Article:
Haunted houses. They pepper the landscape as Halloween draws near. Many festivals and campgrounds feature some form of the attraction, be it a walk-through, a car and rail, or a religious variant intent on scaring a customer into paradise. When it comes to the celluloid variant, Hollywood is no different.
Sometimes, they combine a genuine tale of a ghostly abode with a possession film. Thankfully, today’s film fits such a bill.
<span style=”color: red;”>31 Days of Films and Frights – Day 14: The Conjuring</span>
From the opening moments of this film, I knew I was in for an immersive experience in which I would likely lose much sleep. The music, excellently crafted, sets the tone for the film the moment the picture fades from black. I instantly reached for my iPad to begin a second screen experience in order to see the credits of composer Joseph Bishara (Insidious, Insidious: Chapter 2) and cinematographer John R. Leonetti (Insidious, Insidious: Chapter 2, The Mask), whose camera work was beautifully haunting as well.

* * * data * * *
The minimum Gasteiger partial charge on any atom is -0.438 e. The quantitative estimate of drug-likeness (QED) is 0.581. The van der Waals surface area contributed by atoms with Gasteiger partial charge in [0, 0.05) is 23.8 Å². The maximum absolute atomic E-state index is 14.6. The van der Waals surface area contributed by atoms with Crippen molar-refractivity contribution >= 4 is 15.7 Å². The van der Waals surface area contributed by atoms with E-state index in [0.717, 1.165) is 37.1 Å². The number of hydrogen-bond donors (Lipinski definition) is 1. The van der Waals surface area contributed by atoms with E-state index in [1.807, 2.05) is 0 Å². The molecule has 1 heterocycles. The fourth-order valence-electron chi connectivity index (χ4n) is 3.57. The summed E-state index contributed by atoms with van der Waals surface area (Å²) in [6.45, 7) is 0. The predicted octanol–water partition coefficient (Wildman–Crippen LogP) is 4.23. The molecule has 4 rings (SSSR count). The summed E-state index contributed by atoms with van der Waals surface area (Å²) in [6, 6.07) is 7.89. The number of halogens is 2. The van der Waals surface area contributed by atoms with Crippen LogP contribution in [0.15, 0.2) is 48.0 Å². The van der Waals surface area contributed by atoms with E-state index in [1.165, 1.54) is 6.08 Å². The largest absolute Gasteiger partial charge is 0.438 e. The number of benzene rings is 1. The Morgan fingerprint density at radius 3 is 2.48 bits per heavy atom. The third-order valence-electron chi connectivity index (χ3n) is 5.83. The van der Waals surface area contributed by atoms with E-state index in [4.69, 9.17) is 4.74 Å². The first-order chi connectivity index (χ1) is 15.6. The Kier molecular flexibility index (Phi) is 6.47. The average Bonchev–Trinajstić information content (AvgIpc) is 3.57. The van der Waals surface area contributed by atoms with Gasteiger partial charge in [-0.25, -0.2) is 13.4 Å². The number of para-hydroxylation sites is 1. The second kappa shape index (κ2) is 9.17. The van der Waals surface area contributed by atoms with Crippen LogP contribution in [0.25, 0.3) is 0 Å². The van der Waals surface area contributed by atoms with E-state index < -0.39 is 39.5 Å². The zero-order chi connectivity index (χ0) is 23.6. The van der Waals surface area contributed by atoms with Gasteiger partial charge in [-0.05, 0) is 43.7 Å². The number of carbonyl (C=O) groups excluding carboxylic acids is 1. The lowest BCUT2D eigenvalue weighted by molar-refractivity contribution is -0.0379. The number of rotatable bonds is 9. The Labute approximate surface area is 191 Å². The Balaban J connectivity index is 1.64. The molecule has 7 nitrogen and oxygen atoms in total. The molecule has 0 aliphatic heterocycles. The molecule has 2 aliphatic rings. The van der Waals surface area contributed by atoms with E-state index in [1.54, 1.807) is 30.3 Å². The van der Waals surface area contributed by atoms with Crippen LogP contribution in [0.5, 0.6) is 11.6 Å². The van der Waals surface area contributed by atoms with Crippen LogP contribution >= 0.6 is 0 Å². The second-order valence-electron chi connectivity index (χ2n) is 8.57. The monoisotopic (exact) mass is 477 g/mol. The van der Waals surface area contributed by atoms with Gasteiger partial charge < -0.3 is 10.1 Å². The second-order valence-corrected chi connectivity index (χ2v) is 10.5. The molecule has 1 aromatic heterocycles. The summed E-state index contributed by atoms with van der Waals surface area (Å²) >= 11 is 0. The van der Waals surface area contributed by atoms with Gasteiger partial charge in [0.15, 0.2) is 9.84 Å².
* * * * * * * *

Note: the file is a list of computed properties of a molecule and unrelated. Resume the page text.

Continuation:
The editing, something I always notice, was superb. Each scene is allowed to breath, only cutting when necessary, facilitating the eeriness necessary to amp the nerves of the viewer into the stratosphere.
That’s not to say the film was flawless. There were certain story elements that I found baffling, such as the hidden room being the room that contains the heater to heat the house (they didn’t notice during their initial purchase that it appeared the house had no heater nor basement?) However, the film was so excellently crafted that I was tempted to pause and watch an episode of Golden Girls every 20 minutes in order to take the edge off. The unknown is always more tense than what we can see, hence the reason Hitchcock’s films were so suspenseful/successful.
Prepare the chamomile laced with Xanax. Otherwise it’s bound to be a long night…